Vaporizing Metal Foil Explosion Welding

A novel method that uses electrically vaporizing conductors to achieve explosion welding safely, efficiently, and in a factory environment.


Explosion welding (EXW) is a solid-phase process where welding is accomplished by accelerating one of the components at extremely high velocity through towards the other. Explosion welding can produce a bond between two dissimilar metals that typically cannot be welded together by other conventional means. The process does not melt either metal, but instead plasticizes the surfaces causing them contact sufficiently to create a weld. This is a similar principle to other non-fusion welding techniques, such as friction welding. Large areas can be bonded extremely quickly and the weld itself is very clean, however, the process has disadvantages related to knowledge of the explosives used and regulations. Although a key advantage is that explosion welding can join a wide array of compatible and non-compatible metals.

The Technology

Researchers at The Ohio State University, led by Dr. Glenn Daehn, have developed a novel variation of explosion welding by electrically vaporizing thin metallic foils that causes a rapid phase change creating high pressure around the vaporizing conductor. This process drives one metallic plate towards another at high speed and welds the materials together to form a joined part. This results in an uncontaminated metal surface weld that forms an atomic bond on contact; wavy interfaces, typically observed in traditional explosion welds (EXW), are attained.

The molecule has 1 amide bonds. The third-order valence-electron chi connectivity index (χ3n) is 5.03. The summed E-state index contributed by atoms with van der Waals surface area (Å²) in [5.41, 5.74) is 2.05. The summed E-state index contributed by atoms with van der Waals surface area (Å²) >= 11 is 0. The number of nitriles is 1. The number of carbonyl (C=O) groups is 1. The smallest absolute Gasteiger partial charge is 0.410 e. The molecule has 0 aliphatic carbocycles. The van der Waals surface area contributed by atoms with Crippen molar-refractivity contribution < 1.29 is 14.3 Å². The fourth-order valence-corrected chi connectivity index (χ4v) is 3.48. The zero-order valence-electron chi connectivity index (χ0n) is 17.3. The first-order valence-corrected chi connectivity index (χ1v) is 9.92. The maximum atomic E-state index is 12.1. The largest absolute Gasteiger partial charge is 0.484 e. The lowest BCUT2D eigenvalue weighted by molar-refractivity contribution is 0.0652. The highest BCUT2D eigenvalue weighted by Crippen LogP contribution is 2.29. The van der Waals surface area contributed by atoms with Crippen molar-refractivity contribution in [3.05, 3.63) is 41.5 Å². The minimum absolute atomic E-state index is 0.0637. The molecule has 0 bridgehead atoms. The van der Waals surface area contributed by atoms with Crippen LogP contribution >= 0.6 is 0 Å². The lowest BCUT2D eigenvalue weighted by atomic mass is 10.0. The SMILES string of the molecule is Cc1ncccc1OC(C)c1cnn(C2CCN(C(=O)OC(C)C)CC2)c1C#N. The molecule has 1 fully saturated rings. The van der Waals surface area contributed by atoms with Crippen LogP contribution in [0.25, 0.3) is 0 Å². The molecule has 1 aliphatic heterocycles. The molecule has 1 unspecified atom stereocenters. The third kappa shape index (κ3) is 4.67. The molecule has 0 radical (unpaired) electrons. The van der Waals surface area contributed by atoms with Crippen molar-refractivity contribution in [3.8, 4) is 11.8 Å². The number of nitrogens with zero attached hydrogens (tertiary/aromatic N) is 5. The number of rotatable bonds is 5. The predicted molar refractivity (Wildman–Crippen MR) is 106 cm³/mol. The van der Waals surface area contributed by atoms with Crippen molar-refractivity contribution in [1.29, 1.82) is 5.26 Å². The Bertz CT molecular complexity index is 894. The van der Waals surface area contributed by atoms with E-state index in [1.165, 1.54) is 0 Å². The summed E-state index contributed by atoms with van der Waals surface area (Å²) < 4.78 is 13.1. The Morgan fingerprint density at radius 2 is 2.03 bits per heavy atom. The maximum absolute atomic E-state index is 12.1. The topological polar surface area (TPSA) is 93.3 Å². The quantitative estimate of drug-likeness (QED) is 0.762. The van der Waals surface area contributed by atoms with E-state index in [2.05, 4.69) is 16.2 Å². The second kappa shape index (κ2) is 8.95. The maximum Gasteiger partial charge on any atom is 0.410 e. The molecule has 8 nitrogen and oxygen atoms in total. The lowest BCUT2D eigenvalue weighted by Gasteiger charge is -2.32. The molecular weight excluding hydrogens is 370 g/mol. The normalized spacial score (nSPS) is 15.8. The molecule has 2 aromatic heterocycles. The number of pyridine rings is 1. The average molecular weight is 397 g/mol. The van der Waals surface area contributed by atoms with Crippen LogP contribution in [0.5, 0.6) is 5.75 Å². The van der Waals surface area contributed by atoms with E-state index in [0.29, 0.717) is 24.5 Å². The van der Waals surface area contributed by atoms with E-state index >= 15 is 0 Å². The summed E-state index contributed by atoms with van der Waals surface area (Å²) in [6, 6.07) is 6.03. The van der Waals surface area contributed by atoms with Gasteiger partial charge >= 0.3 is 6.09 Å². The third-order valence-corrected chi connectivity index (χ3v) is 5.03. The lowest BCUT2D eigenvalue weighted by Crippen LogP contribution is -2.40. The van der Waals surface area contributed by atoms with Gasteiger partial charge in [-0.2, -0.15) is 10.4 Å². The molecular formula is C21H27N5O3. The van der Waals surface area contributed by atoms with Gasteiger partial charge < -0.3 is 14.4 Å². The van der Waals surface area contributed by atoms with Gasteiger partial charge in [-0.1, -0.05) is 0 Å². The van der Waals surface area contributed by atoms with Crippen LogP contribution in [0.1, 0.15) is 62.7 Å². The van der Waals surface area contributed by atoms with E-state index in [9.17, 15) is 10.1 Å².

More descriptive, this method for forming a piece of a sheet metal is performed by positioning a consumable body (foil), made of metal, proximate to a piece of the sheet metal. The consumable body is rapidly vaporized, accomplished by passing by a high electrical current through the foil, and the gas pressure generated thereby is directed into the piece of the sheet metal. This results in acceleration of the piece of sheet metal, and it collides into a stationary body at a velocity, generally in excess of 200 m/s. Depending upon the type of stationary body, the piece of sheet metal is deformed into a predetermined shape or is welded onto the stationary body. The effect of the vaporized metal may be augmented by additional components in the consumable body.


  • Unlike EXW, couples, such as Al-Cu, Al-Mg, Cu-Ti, Cu-Fe, Ti-Fe, have been welded in limited laboratory/industrial spaces.
  • Flyer material does not have to be to be electrically conductive, which is a requirement for magnetic pulse welding.
  • Use of aluminum foils as actuators and other robust parts of the device reduces costs.
  • Weld regions can be made stronger than parent materials.
  • Fewer safety standard concerns and significantly reduces energy consumption.

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